The Slave Girl: A Novel

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G. Braziller, Jan 1, 1977 - Nigeria - 179 pages
2 Reviews
Follows the fortunes of Ogbanje Ojebeta, a Nigerian woman who is sold into slavery in her own land after disease and tragedy leave her orphaned as a child. In her fellow slaves, she finds a surrogate family that clings together under the unbending rule of their master. As Ogbanje Ojebeta becomes a woman and discovers her need for home and family, and for freedom and identity, she realizes that she must ultimately choose her own destiny.

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User Review  - froxgirl - LibraryThing

Happily, many new African writers have recently gained acclaim in the US, and Buchi Emecheta is a pioneer from an earlier generation. She was born in Kenya during WW II, moved to London, and writes ... Read full review

LibraryThing Review

User Review  - KamGeb - LibraryThing

The story is about an orphaned girl in a small village in Nigeria who is sold into slavery by her brother. A rich, distant relative buys the girl and raises her. It is an interesting view of how women ... Read full review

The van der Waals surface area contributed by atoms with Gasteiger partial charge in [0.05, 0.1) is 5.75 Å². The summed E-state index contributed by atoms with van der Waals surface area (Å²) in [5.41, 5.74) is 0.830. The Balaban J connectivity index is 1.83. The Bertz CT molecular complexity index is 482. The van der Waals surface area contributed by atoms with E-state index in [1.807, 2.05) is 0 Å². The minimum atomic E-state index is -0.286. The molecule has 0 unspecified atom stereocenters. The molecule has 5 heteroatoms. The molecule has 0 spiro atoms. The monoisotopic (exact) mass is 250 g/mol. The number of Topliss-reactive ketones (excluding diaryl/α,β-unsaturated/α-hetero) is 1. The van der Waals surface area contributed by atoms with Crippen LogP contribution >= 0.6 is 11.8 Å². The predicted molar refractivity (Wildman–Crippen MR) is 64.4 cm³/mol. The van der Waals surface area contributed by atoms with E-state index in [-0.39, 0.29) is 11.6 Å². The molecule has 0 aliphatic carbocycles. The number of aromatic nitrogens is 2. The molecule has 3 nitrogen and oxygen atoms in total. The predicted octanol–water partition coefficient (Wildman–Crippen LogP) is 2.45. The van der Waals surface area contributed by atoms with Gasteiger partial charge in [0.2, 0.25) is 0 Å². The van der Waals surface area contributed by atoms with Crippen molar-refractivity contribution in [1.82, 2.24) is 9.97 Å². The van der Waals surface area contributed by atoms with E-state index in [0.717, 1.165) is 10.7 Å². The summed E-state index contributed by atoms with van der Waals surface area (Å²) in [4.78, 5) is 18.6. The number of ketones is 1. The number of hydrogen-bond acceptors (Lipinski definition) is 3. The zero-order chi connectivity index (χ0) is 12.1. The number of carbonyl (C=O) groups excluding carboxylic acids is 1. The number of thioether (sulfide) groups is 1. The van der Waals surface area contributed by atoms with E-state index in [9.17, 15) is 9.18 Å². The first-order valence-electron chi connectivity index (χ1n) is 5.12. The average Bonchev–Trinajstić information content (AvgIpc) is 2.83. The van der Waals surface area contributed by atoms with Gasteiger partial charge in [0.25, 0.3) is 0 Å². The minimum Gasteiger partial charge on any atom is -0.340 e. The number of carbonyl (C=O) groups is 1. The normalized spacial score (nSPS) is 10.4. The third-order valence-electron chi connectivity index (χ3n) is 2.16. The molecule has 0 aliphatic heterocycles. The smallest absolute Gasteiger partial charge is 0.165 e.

Contents

Prologue
9
The Slave Girl
13
Felenza
22
Copyright

12 other sections not shown

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About the author (1977)

Native Nigerian writer Buchi Emecheta was born in 1944 near Lagos. She emigrated to London in 1960 where she pursued a career as a social worker and subsisted in the profession for several years. She began to write to fulfill her growing need to express herself artistically and to support her family financially. Her first two novels centered on life in London as a member of the working class. But her true strength as a novelist flourished as she explored her roots and focused upon the psychological impact of African women struggling with timeworn issues of male domination, economic exploitation, racism, and colonialism in Twentieth Century Africa. The Joys of Motherhood (1979) is considered by most as her best novel, exploring the life a woman consumed by demands imposed by society upon motherhood. Her novel The Rape of Shavi (1983) concerns the continued exploitation of Africa by European factions. Emecheta continues to live and write in London.

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